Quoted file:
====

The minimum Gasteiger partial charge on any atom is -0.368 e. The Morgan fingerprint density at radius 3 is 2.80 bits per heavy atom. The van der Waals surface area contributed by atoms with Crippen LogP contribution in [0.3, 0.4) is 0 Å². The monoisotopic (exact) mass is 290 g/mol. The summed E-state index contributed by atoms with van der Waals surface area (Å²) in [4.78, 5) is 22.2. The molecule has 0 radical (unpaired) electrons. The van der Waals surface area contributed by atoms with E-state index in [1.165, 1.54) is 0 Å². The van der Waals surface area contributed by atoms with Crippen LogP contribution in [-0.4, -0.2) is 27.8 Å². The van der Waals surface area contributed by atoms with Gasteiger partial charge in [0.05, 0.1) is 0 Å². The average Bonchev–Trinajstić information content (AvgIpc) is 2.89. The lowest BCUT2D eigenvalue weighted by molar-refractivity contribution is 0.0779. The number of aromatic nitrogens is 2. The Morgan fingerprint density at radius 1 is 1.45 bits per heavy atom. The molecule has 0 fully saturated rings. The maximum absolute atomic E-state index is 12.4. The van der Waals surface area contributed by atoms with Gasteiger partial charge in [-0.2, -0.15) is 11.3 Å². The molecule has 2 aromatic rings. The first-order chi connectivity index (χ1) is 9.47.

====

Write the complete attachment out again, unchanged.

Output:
The minimum Gasteiger partial charge on any atom is -0.368 e. The Morgan fingerprint density at radius 3 is 2.80 bits per heavy atom. The van der Waals surface area contributed by atoms with Crippen LogP contribution in [0.3, 0.4) is 0 Å². The monoisotopic (exact) mass is 290 g/mol. The summed E-state index contributed by atoms with van der Waals surface area (Å²) in [4.78, 5) is 22.2. The molecule has 0 radical (unpaired) electrons. The van der Waals surface area contributed by atoms with E-state index in [1.165, 1.54) is 0 Å². The van der Waals surface area contributed by atoms with Crippen LogP contribution in [-0.4, -0.2) is 27.8 Å². The van der Waals surface area contributed by atoms with Gasteiger partial charge in [0.05, 0.1) is 0 Å². The average Bonchev–Trinajstić information content (AvgIpc) is 2.89. The lowest BCUT2D eigenvalue weighted by molar-refractivity contribution is 0.0779. The number of aromatic nitrogens is 2. The Morgan fingerprint density at radius 1 is 1.45 bits per heavy atom. The molecule has 0 fully saturated rings. The maximum absolute atomic E-state index is 12.4. The van der Waals surface area contributed by atoms with Gasteiger partial charge in [-0.2, -0.15) is 11.3 Å². The molecule has 2 aromatic rings. The first-order chi connectivity index (χ1) is 9.47.